Searching for Sugar Man

    [Originally published in GeneseeSun.com]
    Bigger than Elvis – on the other side of the world

    Rodriguez, “Searching for Sugar Man”

    I have a major fetish for really great songwriters.  Bob Dylan, Tom Waits, Joni Mitchell, Randy Newman, Jacques Brel, Stephen Sondheim, for starters … the list is exclusive, but it’s not terribly short.  I consider myself to be something of a scholar in this area, or at least a really serious connoisseur.  So I’m baffled and somewhat embarrassed to admit that, prior to this week, and prior to seeing the film I first heard about on David Dye’s NPR radio show World Café, I had never heard of Rodriguez.

    A powerfully evocative singer/songwriter active in the early 1970s, little-known in America, Rodriguez is the subject of the wonderful 2012 Swedish/British documentary directed by Malik Bendjelloul, Searching for Sugar Man.  Rodriguez appeared in Detroit in the late sixties, circulated on the music scene briefly, released two albums to the high expectations of his label and his producers, and then vanished.  Actually that’s not quite correct.  He couldn’t vanish, because as far as industry bean counters were concerned, he never even appeared.  According to the producers of the albums, who are interviewed in the film, here in the U.S. the LPs were each met with positive critical response but a deafening silence commercially.  Nothing.  And thus would have ended the tale – except that for some deeply karmic reason, at exactly that moment Rodriguez became, in South Africa at least, bigger than Elvis.  Seriously.
    [Read more...]



    [Originally published in GeneseeSun.com]
    The CIA does Hollywood

    Ben Affleck, “Argo”

    Argo, the current film directed by and starring Ben Affleck about the 1980 Iranian hostage crisis, addresses one of the two massive foreign policy debacles of late 20th century, the other being the Vietnam War.  Both episodes have their roots in the same murky cold-war era; and at this point, both are vivid examples of collective amnesia, and a virtually complete re-writing of American history.  A significant part of that mind-wash happens in the cinema, sometimes with amazing rapidity.  It takes less and less time for films about a war to appear after the war ends.  Of course, these days wars don’t actually end, so the brainwash actually starts during the war, if not before it, which makes the cinema’s role as a propaganda machine all the more obvious. [Read more...]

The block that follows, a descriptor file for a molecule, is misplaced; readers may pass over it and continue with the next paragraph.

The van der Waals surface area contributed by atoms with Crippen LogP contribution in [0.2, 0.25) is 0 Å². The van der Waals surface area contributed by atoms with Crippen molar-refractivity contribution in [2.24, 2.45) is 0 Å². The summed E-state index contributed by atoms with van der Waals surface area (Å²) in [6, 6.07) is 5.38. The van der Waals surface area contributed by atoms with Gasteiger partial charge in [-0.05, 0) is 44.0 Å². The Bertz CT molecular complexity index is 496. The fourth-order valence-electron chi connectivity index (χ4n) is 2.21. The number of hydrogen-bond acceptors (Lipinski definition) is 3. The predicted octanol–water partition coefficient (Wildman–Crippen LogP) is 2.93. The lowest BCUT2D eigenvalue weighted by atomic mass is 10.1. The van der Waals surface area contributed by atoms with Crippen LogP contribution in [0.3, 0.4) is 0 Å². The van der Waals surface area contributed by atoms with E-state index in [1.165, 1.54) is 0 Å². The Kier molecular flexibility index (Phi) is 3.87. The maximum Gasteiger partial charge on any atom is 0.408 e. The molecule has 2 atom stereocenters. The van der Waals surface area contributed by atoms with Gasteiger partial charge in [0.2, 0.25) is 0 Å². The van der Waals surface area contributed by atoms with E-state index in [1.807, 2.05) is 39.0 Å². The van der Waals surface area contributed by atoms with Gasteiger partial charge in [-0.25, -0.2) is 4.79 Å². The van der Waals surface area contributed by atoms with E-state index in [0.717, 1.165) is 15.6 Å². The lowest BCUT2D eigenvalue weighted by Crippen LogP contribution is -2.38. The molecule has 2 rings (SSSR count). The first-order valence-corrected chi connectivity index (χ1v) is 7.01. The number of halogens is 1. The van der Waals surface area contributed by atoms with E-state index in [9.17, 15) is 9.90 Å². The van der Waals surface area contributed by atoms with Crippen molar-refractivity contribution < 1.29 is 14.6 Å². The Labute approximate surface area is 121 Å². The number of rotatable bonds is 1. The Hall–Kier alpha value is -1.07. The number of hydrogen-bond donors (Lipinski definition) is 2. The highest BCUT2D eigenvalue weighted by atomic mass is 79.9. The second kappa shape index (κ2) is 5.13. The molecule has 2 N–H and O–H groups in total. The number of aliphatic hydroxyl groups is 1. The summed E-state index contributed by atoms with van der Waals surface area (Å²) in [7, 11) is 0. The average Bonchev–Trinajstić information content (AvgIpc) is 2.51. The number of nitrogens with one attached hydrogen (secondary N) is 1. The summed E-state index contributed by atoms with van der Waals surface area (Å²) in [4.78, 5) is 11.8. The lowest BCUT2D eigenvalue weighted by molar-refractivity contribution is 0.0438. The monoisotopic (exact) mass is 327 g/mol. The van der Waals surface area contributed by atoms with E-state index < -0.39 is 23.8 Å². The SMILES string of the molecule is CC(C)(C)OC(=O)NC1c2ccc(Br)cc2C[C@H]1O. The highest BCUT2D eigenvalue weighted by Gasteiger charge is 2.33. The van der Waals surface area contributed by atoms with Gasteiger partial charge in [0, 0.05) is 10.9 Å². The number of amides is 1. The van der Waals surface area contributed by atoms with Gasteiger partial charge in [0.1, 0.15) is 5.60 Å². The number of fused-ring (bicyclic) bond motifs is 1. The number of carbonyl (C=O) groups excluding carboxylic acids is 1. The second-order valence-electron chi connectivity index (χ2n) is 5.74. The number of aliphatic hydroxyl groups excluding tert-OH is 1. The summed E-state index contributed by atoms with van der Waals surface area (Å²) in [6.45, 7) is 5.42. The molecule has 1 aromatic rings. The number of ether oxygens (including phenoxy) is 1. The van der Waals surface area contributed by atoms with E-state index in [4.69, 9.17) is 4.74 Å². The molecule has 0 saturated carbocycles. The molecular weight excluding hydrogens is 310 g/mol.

[Originally published in GeneseeSun.com]
    The rich are people too! Who knew?

    Brit Marling and Richard Gere, “Arbitrage”

    Movies with a Wall Street theme are fairly common, with examples running from the arguably serious Wall Street and The Bonfire of the Vanities to the “Prince-and-the-Pauper” themed comedy, Trading Places. There seems to be a recent flurry, however, with entries including last year’s somewhat mystifying Margin Call and, circulating in some theaters now, Arbitrage, the Nicholas Jarecki film starring Richard Gere.

    The latter two films make an interesting contrast. Margin Call, released at the height of the Occupy protests, featured a solid ensemble cast headed by Kevin Spacey. It addressed the 2008 collapse of the global financial system by dramatizing a single night’s events in an investment banking firm on the eve of the crash’s public debut.   The film was never clear about what actually happens financially, and seemed to be a fictional mash-up of two or three major notorious episodes, the main one being a little-known event in Paris in 2008 where one firm unloaded a boatload of bad assets on an unsuspecting market in an extraordinarily short time, attempting to be the first rat off the ship.
    [Read more...]